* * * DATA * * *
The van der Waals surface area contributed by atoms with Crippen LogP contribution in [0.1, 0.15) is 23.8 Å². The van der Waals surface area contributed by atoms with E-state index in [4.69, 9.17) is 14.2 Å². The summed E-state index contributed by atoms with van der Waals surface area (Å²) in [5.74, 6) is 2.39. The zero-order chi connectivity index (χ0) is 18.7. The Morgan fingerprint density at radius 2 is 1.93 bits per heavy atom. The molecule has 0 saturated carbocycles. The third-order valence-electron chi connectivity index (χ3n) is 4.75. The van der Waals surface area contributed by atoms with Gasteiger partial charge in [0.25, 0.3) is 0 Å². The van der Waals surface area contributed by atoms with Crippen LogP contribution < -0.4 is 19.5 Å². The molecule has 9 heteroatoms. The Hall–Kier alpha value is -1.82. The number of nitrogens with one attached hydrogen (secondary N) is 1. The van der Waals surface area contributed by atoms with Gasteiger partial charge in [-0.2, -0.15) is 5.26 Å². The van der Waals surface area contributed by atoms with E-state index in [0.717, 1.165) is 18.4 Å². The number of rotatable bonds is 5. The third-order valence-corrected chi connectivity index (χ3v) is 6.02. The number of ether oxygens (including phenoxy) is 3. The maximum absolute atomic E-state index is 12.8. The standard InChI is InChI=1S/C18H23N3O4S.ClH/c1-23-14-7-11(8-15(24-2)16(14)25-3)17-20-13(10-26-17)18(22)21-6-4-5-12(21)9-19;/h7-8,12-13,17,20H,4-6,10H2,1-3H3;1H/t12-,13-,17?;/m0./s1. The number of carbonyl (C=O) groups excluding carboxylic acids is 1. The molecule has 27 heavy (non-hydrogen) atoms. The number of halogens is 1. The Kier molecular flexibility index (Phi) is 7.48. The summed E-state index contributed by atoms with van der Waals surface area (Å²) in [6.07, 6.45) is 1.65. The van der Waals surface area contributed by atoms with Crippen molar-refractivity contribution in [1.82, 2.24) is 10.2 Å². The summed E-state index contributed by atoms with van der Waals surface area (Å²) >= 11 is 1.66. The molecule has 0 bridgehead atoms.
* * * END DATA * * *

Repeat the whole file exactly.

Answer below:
The van der Waals surface area contributed by atoms with Crippen LogP contribution in [0.1, 0.15) is 23.8 Å². The van der Waals surface area contributed by atoms with E-state index in [4.69, 9.17) is 14.2 Å². The summed E-state index contributed by atoms with van der Waals surface area (Å²) in [5.74, 6) is 2.39. The zero-order chi connectivity index (χ0) is 18.7. The Morgan fingerprint density at radius 2 is 1.93 bits per heavy atom. The molecule has 0 saturated carbocycles. The third-order valence-electron chi connectivity index (χ3n) is 4.75. The van der Waals surface area contributed by atoms with Gasteiger partial charge in [0.25, 0.3) is 0 Å². The van der Waals surface area contributed by atoms with Crippen LogP contribution < -0.4 is 19.5 Å². The molecule has 9 heteroatoms. The Hall–Kier alpha value is -1.82. The number of nitrogens with one attached hydrogen (secondary N) is 1. The van der Waals surface area contributed by atoms with Gasteiger partial charge in [-0.2, -0.15) is 5.26 Å². The van der Waals surface area contributed by atoms with E-state index in [0.717, 1.165) is 18.4 Å². The number of rotatable bonds is 5. The third-order valence-corrected chi connectivity index (χ3v) is 6.02. The number of ether oxygens (including phenoxy) is 3. The maximum absolute atomic E-state index is 12.8. The standard InChI is InChI=1S/C18H23N3O4S.ClH/c1-23-14-7-11(8-15(24-2)16(14)25-3)17-20-13(10-26-17)18(22)21-6-4-5-12(21)9-19;/h7-8,12-13,17,20H,4-6,10H2,1-3H3;1H/t12-,13-,17?;/m0./s1. The number of carbonyl (C=O) groups excluding carboxylic acids is 1. The molecule has 27 heavy (non-hydrogen) atoms. The number of halogens is 1. The Kier molecular flexibility index (Phi) is 7.48. The summed E-state index contributed by atoms with van der Waals surface area (Å²) in [6.07, 6.45) is 1.65. The van der Waals surface area contributed by atoms with Crippen molar-refractivity contribution in [1.82, 2.24) is 10.2 Å². The summed E-state index contributed by atoms with van der Waals surface area (Å²) >= 11 is 1.66. The molecule has 0 bridgehead atoms.